New BRC report – institutional conditions for biogas

BRC research area 6 (FO6) aims to investigate and develop an overview of biogas policies and policy instruments in Sweden and abroad, and to contribute to a better understanding of the effects of policy measures and frameworks on the development of biogas solutions. The work in FO6 have now resulted in a report about the institutional conditions for biogas.

The production and use of biogas has increased strongly on a global level over the last decades. Many studies estimate the untapped potential to be considerably larger than the current production. A continued expansion will however require great efforts by several actors, and such a mobilization usually requires favorable institutional conditions. Well-designed policies and policy instruments can create good conditions for the biogas sector to grow, while a weak and vague policy framework can impede the development.

Thanks to the broad impact that biogas has on society, there are policies influencing biogas solutions in different ways within many different areas and on many different levels. In addition, policies and policy instruments are more or less variable over time. This makes the policy landscape of biogas rather complex and difficult to overview. The fact that biogas policies exist within many different areas means that biogas solutions risk being considered “somebody else’s problem” and that the government of biogas becomes indistinct and ineffective. Coordinating efforts within biogas policy and creating favorable conditions is thus not an easy task. Moreover, there is no uniform way of categorizing and defining biogas policies, where they exist and in what way they influence biogas solutions. In the first part of this report, a model describing the dimensions and characteristics of biogas solutions is presented. The proposed model consists of five dimensions: type of policy, administrative area of the policy, administrative level, part of the value chain that is influenced, and temporal change and continuity. The model expresses a previously untold story of how policies influence biogas solutions, which can contribute to an increased understanding of how biogas policies work and should be designed to promote the development of biogas solutions.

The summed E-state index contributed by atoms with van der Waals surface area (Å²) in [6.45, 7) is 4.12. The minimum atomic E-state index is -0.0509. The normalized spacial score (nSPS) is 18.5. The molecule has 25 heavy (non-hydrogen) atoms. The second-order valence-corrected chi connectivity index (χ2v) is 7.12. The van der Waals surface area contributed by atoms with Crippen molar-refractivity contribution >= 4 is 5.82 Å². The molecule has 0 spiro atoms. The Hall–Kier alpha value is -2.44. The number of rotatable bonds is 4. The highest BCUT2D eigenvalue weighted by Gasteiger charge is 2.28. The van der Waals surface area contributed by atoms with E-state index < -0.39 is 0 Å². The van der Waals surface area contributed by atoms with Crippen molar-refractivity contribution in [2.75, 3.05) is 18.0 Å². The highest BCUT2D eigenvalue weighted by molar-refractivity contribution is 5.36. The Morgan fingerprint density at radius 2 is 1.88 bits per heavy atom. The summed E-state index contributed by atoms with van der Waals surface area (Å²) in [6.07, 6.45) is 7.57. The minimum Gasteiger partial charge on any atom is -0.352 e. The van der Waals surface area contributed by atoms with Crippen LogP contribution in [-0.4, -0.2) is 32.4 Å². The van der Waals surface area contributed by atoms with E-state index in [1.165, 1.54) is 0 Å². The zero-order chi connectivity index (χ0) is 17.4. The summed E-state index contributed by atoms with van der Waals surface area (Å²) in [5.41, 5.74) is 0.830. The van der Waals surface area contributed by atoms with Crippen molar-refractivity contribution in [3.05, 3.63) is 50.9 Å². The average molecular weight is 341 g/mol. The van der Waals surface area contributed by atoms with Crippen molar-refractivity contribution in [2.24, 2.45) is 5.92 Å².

Sweden is far ahead when it comes to use of biogas, but can have reason to learn from other countries when it comes to policies to support the domestic production of biogas. The second part of this report gives a summary of the biogas development and biogas policies in Sweden and eight other countries: Denmark, Finland, France, Italy, Canada, Norway, Czech Republic and Germany. Biogas solutions have developed in different ways in different countries, as a results of variations in terms of conditions, needs, political development and tradition. In comparison with the selected countries, Sweden’s biogas production per capita is not very high, and the development has not indicated any noticeable increase in recent years.

Sweden was early in producing upgraded biogas for vehicles, but the previously steady rise in production has now stagnated. Meanwhile, both the biogas production and the interest in green vehicle gas is increasing in other parts of the world. A significant part of the biogas used in Sweden is produced in Denmark, which means that the benefits of biogas production in terms of waste management, nutrient recycling and employment end up in our neighboring country. Many of the compared countries have shown great increase in biogas production in relatively short time, even though in some cases it has stagnated following policy changes. The comparison also makes it clear that Sweden employs unusually short time horizons for support systems—seldom more than one or a few years—while they in other countries can extend up to 20 years. A learning from this can be that more long-term planning of the institutional conditions for biogas is required to achieve a significant increase of biogas production.

Read the report here (in Swedish) BRC report 2021-4 FO6

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